Plantation attorney Nicole Molder, who specializes in estate planning, has a blog called Florida Parents' Page. This weekend, she posted an item important to gay families, Same-sex couples: special considerations for estate planning.
Florida’s laws regarding same sex partnerships present special challenges when preparing an estate plan. Florida’s prohibition on gay marriage, and its outright ban on gay adoptions, make it especially important for same sex couples to properly and completely document their wishes in the form of health care surrogates, HIPAA authorizations, wills/trusts, and, for same-sex couples with minor children at home – guardian nominations, all in addition to other traditional estate planning documents. Consider the following scenario as an example of what could happen if one member of a same sex partnership (the one with legal custody over a minor child) becomes incapacitated or dies.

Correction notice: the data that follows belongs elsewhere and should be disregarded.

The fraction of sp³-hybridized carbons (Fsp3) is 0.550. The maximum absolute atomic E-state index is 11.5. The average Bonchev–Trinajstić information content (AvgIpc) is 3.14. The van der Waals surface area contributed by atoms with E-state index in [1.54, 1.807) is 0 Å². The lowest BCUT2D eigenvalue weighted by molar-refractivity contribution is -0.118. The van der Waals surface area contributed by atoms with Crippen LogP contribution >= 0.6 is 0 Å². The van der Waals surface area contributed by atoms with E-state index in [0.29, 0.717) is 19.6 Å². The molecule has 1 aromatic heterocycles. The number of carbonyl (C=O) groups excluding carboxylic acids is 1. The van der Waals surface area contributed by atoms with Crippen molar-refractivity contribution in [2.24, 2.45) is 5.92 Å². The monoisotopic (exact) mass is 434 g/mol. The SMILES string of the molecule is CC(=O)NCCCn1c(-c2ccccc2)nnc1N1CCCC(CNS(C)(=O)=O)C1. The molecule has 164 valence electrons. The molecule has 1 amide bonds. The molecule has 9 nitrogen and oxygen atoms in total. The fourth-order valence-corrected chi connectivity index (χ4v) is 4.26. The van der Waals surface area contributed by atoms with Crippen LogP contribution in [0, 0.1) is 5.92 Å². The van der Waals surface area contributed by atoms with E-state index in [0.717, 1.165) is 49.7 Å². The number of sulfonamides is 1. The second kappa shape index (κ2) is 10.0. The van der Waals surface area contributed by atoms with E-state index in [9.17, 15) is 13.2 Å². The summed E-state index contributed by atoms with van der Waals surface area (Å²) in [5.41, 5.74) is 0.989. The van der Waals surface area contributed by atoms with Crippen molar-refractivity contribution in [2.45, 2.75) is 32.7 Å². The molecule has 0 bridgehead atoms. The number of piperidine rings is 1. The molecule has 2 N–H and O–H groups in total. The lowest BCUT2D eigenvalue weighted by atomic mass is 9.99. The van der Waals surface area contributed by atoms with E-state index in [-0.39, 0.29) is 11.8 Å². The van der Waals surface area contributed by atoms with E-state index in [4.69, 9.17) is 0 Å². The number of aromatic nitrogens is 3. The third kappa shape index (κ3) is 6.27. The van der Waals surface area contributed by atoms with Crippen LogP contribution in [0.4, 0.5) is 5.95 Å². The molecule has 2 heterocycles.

A and B (a same-sex couple) have lived with each other for a very long time, and love each other very much. A is the legal guardian of minor child C. Although in Florida, A is the only one who is legally recognized as minor child C’s guardian, A and B both share equally in the day-to-day responsibilities of raising and caring for C. C is very attached to both of her “parents,” and couldn’t imagine life without either one of them. C is now ten years old, and for as long as C can remember, C has known no family other than A and B. One day while coming home from work, A is severely injured in a car accident. After a month long hospitalization, A ultimately dies. What happens during (and after) this time depends largely on how much advance planning A has done. For example: